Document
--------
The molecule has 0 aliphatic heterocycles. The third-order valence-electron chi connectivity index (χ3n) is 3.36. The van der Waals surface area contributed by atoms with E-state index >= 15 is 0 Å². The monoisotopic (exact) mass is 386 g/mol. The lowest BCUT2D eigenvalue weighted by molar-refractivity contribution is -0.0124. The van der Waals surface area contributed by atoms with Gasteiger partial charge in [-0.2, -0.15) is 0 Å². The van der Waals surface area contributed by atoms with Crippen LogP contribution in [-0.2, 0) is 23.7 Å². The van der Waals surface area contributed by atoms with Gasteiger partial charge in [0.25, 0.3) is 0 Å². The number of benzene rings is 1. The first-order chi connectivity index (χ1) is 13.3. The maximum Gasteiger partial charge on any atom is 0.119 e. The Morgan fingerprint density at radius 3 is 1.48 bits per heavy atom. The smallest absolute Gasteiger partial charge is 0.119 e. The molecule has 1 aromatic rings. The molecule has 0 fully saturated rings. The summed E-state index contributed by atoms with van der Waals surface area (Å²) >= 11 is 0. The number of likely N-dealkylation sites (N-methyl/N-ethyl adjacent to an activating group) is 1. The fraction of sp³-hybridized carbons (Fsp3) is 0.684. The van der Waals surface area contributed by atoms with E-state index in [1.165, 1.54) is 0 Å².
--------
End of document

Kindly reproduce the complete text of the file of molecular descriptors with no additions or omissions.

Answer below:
The molecule has 0 aliphatic heterocycles. The third-order valence-electron chi connectivity index (χ3n) is 3.36. The van der Waals surface area contributed by atoms with E-state index >= 15 is 0 Å². The monoisotopic (exact) mass is 386 g/mol. The lowest BCUT2D eigenvalue weighted by molar-refractivity contribution is -0.0124. The van der Waals surface area contributed by atoms with Gasteiger partial charge in [-0.2, -0.15) is 0 Å². The van der Waals surface area contributed by atoms with Crippen LogP contribution in [-0.2, 0) is 23.7 Å². The van der Waals surface area contributed by atoms with Gasteiger partial charge in [0.25, 0.3) is 0 Å². The number of benzene rings is 1. The first-order chi connectivity index (χ1) is 13.3. The maximum Gasteiger partial charge on any atom is 0.119 e. The Morgan fingerprint density at radius 3 is 1.48 bits per heavy atom. The smallest absolute Gasteiger partial charge is 0.119 e. The molecule has 1 aromatic rings. The molecule has 0 fully saturated rings. The summed E-state index contributed by atoms with van der Waals surface area (Å²) >= 11 is 0. The number of likely N-dealkylation sites (N-methyl/N-ethyl adjacent to an activating group) is 1. The fraction of sp³-hybridized carbons (Fsp3) is 0.684. The van der Waals surface area contributed by atoms with E-state index in [1.165, 1.54) is 0 Å².